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I was right: someone else can make you very unhappy by treating you badly. So, how can it be up to me alone to be responsible for my happiness? Image credit: unsplash.com

An extract from Trapped, written by Sam Scarborough and published by Human & Rossouw at a recommended retail price of R240.

At which stage do I start living my life as I am, and stop living it through his everyday dramas? At which stage do I have my own news to tell my friends, unrelated to how things are going with him? What was I like before him? What did I talk about? I am consumed by my situation, by what I have got myself into. Surely it is better to be single? Why would anyone want this?

I have been told before that I alone am responsible for my own happiness. What is that about? I said to my ex-husband once, “Yes, it is true that only I can make myself happy. But you can make me really unhappy by playing golf every weekend.” I was right: someone else can make you very unhappy by treating you badly. So, how can it be up to me alone to be responsible for my happiness?

On one of our first Skype sessions after I left South Africa, one of my girlfriends came out with it: “Enough about him – I want to know how you are.” When will it be enough about him? When do relationships become the be-all and end-all of your daily life? This is new to me, my day-to-day life depending on how he is behaving. I live my life from one of his drinking session to the next.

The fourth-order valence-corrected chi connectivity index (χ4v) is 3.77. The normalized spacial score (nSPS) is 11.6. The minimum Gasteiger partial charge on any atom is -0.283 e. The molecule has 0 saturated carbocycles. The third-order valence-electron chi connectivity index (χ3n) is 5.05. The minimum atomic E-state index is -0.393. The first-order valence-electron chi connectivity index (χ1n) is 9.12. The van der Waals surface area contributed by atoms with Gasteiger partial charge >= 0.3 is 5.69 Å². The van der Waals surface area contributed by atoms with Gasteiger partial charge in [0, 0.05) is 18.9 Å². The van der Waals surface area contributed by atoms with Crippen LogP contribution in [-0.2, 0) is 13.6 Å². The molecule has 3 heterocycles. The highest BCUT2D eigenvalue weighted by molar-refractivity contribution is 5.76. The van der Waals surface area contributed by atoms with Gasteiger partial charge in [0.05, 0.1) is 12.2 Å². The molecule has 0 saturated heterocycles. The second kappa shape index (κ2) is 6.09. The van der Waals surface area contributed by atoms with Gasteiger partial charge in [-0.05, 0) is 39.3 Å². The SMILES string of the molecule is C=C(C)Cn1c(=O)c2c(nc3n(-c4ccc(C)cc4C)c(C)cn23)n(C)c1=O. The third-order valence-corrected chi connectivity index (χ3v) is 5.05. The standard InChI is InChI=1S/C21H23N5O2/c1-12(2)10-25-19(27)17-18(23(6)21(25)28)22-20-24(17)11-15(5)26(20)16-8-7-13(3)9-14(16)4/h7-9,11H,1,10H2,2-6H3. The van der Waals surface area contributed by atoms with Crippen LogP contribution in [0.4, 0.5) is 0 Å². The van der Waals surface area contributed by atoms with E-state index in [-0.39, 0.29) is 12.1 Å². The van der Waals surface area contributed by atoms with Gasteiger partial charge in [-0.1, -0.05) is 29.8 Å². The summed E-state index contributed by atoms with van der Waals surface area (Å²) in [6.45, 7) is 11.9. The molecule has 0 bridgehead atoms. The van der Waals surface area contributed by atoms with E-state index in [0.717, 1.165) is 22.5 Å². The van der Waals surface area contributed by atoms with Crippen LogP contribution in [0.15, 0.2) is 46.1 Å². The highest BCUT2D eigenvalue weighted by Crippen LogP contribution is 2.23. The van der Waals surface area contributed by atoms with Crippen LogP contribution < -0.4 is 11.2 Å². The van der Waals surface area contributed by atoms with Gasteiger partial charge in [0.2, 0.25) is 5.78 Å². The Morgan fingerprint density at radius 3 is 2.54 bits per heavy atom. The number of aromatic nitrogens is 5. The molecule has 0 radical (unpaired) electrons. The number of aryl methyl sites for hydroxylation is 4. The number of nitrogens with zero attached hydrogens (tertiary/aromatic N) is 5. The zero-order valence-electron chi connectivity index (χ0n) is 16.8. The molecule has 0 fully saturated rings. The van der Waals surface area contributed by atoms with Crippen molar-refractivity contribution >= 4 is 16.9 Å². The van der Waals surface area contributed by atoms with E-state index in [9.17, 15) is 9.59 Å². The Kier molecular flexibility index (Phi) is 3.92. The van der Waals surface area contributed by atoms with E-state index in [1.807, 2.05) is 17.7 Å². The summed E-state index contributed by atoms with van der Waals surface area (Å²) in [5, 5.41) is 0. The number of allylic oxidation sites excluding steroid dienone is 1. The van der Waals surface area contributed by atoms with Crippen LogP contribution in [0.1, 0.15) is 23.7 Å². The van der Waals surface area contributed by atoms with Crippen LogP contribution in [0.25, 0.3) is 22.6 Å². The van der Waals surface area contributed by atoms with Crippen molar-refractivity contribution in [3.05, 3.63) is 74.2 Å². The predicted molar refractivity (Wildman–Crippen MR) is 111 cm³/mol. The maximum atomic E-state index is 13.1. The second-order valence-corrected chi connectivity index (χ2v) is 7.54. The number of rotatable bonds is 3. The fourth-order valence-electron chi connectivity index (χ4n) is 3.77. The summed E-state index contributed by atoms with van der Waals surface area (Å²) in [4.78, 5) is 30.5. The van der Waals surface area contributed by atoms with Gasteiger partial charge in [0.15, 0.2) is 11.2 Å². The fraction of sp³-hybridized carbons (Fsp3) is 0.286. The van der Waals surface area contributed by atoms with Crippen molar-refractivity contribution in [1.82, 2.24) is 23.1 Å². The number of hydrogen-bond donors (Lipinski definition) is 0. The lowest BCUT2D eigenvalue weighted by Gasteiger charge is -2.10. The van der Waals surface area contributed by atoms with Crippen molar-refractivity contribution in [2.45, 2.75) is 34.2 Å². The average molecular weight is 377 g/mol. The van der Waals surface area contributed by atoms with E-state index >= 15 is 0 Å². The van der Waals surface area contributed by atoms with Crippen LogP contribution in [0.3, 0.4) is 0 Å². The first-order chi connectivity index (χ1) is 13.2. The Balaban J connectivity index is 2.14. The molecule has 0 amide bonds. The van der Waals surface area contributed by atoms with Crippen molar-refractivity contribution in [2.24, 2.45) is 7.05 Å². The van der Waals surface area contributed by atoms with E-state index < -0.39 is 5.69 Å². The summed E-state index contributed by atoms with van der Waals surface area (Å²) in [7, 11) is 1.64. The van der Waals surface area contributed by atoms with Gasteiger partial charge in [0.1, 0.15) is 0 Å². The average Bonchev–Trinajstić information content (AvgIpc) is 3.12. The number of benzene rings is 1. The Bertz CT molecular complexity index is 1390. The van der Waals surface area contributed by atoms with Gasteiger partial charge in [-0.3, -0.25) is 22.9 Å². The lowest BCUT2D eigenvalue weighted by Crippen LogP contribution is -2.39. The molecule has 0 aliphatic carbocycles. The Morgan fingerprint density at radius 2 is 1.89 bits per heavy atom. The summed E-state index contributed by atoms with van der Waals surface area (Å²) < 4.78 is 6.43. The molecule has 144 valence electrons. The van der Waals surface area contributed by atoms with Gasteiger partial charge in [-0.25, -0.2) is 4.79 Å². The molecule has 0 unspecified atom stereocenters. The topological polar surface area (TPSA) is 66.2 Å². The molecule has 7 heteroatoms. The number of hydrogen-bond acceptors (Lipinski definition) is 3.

Today he is as hung-over as hell. I am furious. I can barely look at him. His lips are purple again, from too much booze. He still smells of stale beer. He goes off to play his cricket game, his first and last of the season. He has had a great weekend, drinking with all his mates. You wouldn’t guess he has us in his life, would you?

There is no plan to take my daughter to the funfair, as he promised yesterday, and the day before. I end up taking her to the London Zoo. I wander around looking at the animals. It is bloody freezing cold, and I am lost in myself. I just want to cry – it has been a five-day drinking weekend for him – but I can’t. My daughter is with me.

He comes back from cricket injured. I laugh secretly. He is a total hypochondriac. He now looks like shit and is in pain. I insist on shagging him again that night, injury and all. It is okay. Nothing spectacular.

Lately he is obsessed with the length of my showers, convinced that I masturbate and leave him out. He has suddenly become jealous, obsessed with satisfying me. I don’t know what to make of it. At this stage, sex is the only thing keeping us together. And let’s just say he is not the best lover I have had. I have never known a man to get jealous of his partner masturbating. Especially since I had not been bloody masturbating. I mean, really!

I feel like I have a split personality: one part of me laughs morbidly while the other half’s heart is being trampled on. In reality, he is a binge-drinking alcoholic. I realise I am in one hell of a situation. I am hurting so much I want to make him feel my pain.